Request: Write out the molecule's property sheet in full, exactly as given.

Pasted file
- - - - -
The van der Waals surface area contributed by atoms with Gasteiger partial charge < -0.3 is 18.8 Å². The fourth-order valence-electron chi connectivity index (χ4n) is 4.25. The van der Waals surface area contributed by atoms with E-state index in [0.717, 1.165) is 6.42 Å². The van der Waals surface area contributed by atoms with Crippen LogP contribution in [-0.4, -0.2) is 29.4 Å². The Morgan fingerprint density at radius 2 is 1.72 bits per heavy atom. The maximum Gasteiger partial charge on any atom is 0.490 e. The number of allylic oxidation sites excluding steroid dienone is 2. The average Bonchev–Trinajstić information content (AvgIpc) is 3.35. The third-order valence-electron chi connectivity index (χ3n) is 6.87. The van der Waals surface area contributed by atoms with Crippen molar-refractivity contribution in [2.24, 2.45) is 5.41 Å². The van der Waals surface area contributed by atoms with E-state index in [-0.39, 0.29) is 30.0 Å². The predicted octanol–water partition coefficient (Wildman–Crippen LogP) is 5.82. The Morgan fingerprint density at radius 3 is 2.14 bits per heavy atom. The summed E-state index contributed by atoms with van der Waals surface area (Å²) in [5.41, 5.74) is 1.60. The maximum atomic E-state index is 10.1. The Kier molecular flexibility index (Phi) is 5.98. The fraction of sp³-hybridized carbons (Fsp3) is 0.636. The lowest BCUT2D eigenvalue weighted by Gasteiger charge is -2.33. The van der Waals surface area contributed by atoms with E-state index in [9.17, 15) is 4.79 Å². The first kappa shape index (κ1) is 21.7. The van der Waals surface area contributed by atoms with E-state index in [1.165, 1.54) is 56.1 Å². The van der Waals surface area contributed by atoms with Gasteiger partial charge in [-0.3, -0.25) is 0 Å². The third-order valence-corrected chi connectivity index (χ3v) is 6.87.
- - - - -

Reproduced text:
The van der Waals surface area contributed by atoms with Gasteiger partial charge < -0.3 is 18.8 Å². The fourth-order valence-electron chi connectivity index (χ4n) is 4.25. The van der Waals surface area contributed by atoms with E-state index in [0.717, 1.165) is 6.42 Å². The van der Waals surface area contributed by atoms with Crippen LogP contribution in [-0.4, -0.2) is 29.4 Å². The Morgan fingerprint density at radius 2 is 1.72 bits per heavy atom. The maximum Gasteiger partial charge on any atom is 0.490 e. The number of allylic oxidation sites excluding steroid dienone is 2. The average Bonchev–Trinajstić information content (AvgIpc) is 3.35. The third-order valence-electron chi connectivity index (χ3n) is 6.87. The van der Waals surface area contributed by atoms with Crippen molar-refractivity contribution in [2.24, 2.45) is 5.41 Å². The van der Waals surface area contributed by atoms with E-state index in [-0.39, 0.29) is 30.0 Å². The predicted octanol–water partition coefficient (Wildman–Crippen LogP) is 5.82. The Morgan fingerprint density at radius 3 is 2.14 bits per heavy atom. The summed E-state index contributed by atoms with van der Waals surface area (Å²) in [5.41, 5.74) is 1.60. The maximum atomic E-state index is 10.1. The Kier molecular flexibility index (Phi) is 5.98. The fraction of sp³-hybridized carbons (Fsp3) is 0.636. The lowest BCUT2D eigenvalue weighted by Gasteiger charge is -2.33. The van der Waals surface area contributed by atoms with E-state index in [9.17, 15) is 4.79 Å². The first kappa shape index (κ1) is 21.7. The van der Waals surface area contributed by atoms with E-state index in [1.165, 1.54) is 56.1 Å². The van der Waals surface area contributed by atoms with Gasteiger partial charge in [-0.3, -0.25) is 0 Å². The third-order valence-corrected chi connectivity index (χ3v) is 6.87.